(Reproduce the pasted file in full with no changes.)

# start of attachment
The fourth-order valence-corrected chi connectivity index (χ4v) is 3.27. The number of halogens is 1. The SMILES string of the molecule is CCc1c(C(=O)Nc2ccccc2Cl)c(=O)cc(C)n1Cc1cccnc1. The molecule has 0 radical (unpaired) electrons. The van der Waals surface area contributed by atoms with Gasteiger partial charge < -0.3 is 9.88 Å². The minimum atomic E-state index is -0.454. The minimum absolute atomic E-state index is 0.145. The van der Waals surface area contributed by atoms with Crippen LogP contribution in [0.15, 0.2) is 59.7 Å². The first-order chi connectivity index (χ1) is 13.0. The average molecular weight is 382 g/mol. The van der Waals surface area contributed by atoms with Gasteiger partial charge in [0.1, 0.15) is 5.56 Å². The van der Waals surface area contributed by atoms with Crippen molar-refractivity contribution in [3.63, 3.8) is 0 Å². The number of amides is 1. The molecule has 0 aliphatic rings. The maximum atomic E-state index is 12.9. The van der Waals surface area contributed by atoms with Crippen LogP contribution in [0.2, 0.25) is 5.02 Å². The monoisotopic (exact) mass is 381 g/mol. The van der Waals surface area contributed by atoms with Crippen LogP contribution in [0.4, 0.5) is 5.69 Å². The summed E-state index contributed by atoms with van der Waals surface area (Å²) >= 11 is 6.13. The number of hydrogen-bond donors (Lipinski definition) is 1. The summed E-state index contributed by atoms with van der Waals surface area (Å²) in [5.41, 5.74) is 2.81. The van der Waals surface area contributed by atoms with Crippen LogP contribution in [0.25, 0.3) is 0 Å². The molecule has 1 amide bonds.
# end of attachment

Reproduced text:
The fourth-order valence-corrected chi connectivity index (χ4v) is 3.27. The number of halogens is 1. The SMILES string of the molecule is CCc1c(C(=O)Nc2ccccc2Cl)c(=O)cc(C)n1Cc1cccnc1. The molecule has 0 radical (unpaired) electrons. The van der Waals surface area contributed by atoms with Gasteiger partial charge < -0.3 is 9.88 Å². The minimum atomic E-state index is -0.454. The minimum absolute atomic E-state index is 0.145. The van der Waals surface area contributed by atoms with Crippen LogP contribution in [0.15, 0.2) is 59.7 Å². The first-order chi connectivity index (χ1) is 13.0. The average molecular weight is 382 g/mol. The van der Waals surface area contributed by atoms with Gasteiger partial charge in [0.1, 0.15) is 5.56 Å². The van der Waals surface area contributed by atoms with Crippen molar-refractivity contribution in [3.63, 3.8) is 0 Å². The number of amides is 1. The molecule has 0 aliphatic rings. The maximum atomic E-state index is 12.9. The van der Waals surface area contributed by atoms with Crippen LogP contribution in [0.2, 0.25) is 5.02 Å². The monoisotopic (exact) mass is 381 g/mol. The van der Waals surface area contributed by atoms with Crippen LogP contribution in [0.4, 0.5) is 5.69 Å². The summed E-state index contributed by atoms with van der Waals surface area (Å²) >= 11 is 6.13. The number of hydrogen-bond donors (Lipinski definition) is 1. The summed E-state index contributed by atoms with van der Waals surface area (Å²) in [5.41, 5.74) is 2.81. The van der Waals surface area contributed by atoms with Crippen LogP contribution in [0.25, 0.3) is 0 Å². The molecule has 1 amide bonds.